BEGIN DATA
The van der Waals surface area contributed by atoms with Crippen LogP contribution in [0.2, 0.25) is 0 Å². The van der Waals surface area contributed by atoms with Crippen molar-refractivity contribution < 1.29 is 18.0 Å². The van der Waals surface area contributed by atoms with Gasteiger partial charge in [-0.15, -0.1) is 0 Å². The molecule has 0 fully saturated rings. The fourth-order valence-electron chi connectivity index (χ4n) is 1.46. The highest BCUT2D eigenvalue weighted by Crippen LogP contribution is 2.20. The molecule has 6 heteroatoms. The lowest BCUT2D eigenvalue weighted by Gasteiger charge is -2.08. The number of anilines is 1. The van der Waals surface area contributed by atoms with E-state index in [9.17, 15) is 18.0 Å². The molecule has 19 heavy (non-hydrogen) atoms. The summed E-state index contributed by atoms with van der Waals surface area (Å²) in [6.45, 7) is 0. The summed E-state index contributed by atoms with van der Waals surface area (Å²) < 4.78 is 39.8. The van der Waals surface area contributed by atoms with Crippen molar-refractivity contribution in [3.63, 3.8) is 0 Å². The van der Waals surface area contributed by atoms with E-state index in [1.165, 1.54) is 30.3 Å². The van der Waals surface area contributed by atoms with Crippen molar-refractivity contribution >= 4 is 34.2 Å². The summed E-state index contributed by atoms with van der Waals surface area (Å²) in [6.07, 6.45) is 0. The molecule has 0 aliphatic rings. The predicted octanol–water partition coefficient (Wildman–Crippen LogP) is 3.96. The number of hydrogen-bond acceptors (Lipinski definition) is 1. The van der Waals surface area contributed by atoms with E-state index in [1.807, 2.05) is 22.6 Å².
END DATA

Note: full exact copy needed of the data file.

The van der Waals surface area contributed by atoms with Crippen LogP contribution in [0.2, 0.25) is 0 Å². The van der Waals surface area contributed by atoms with Crippen molar-refractivity contribution < 1.29 is 18.0 Å². The van der Waals surface area contributed by atoms with Gasteiger partial charge in [-0.15, -0.1) is 0 Å². The molecule has 0 fully saturated rings. The fourth-order valence-electron chi connectivity index (χ4n) is 1.46. The highest BCUT2D eigenvalue weighted by Crippen LogP contribution is 2.20. The molecule has 6 heteroatoms. The lowest BCUT2D eigenvalue weighted by Gasteiger charge is -2.08. The number of anilines is 1. The van der Waals surface area contributed by atoms with E-state index in [9.17, 15) is 18.0 Å². The molecule has 19 heavy (non-hydrogen) atoms. The summed E-state index contributed by atoms with van der Waals surface area (Å²) in [6.45, 7) is 0. The summed E-state index contributed by atoms with van der Waals surface area (Å²) < 4.78 is 39.8. The van der Waals surface area contributed by atoms with Crippen molar-refractivity contribution in [3.63, 3.8) is 0 Å². The van der Waals surface area contributed by atoms with E-state index in [1.165, 1.54) is 30.3 Å². The van der Waals surface area contributed by atoms with Crippen molar-refractivity contribution >= 4 is 34.2 Å². The summed E-state index contributed by atoms with van der Waals surface area (Å²) in [6.07, 6.45) is 0. The molecule has 0 aliphatic rings. The predicted octanol–water partition coefficient (Wildman–Crippen LogP) is 3.96. The number of hydrogen-bond acceptors (Lipinski definition) is 1. The van der Waals surface area contributed by atoms with E-state index in [1.807, 2.05) is 22.6 Å².